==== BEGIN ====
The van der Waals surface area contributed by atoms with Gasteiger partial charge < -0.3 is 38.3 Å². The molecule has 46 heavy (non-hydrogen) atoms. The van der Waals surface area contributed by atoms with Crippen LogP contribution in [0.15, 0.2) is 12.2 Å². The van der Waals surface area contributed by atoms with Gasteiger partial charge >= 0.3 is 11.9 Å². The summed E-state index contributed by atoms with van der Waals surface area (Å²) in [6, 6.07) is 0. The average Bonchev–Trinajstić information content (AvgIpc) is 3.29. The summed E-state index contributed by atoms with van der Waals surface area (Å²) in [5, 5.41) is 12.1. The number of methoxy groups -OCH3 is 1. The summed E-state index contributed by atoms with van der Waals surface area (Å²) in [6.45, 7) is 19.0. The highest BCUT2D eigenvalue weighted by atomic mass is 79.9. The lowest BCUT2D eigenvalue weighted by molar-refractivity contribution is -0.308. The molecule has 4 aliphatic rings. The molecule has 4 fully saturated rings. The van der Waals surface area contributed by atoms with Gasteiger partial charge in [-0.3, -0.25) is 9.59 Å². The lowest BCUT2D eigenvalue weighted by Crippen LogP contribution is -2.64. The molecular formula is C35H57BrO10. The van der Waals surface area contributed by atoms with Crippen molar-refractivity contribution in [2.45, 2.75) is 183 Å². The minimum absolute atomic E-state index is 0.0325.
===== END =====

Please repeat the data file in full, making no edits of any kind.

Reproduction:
The van der Waals surface area contributed by atoms with Gasteiger partial charge < -0.3 is 38.3 Å². The molecule has 46 heavy (non-hydrogen) atoms. The van der Waals surface area contributed by atoms with Crippen LogP contribution in [0.15, 0.2) is 12.2 Å². The van der Waals surface area contributed by atoms with Gasteiger partial charge >= 0.3 is 11.9 Å². The summed E-state index contributed by atoms with van der Waals surface area (Å²) in [6, 6.07) is 0. The average Bonchev–Trinajstić information content (AvgIpc) is 3.29. The summed E-state index contributed by atoms with van der Waals surface area (Å²) in [5, 5.41) is 12.1. The number of methoxy groups -OCH3 is 1. The summed E-state index contributed by atoms with van der Waals surface area (Å²) in [6.45, 7) is 19.0. The highest BCUT2D eigenvalue weighted by atomic mass is 79.9. The lowest BCUT2D eigenvalue weighted by molar-refractivity contribution is -0.308. The molecule has 4 aliphatic rings. The molecule has 4 fully saturated rings. The van der Waals surface area contributed by atoms with Gasteiger partial charge in [-0.3, -0.25) is 9.59 Å². The lowest BCUT2D eigenvalue weighted by Crippen LogP contribution is -2.64. The molecular formula is C35H57BrO10. The van der Waals surface area contributed by atoms with Crippen molar-refractivity contribution in [2.45, 2.75) is 183 Å². The minimum absolute atomic E-state index is 0.0325.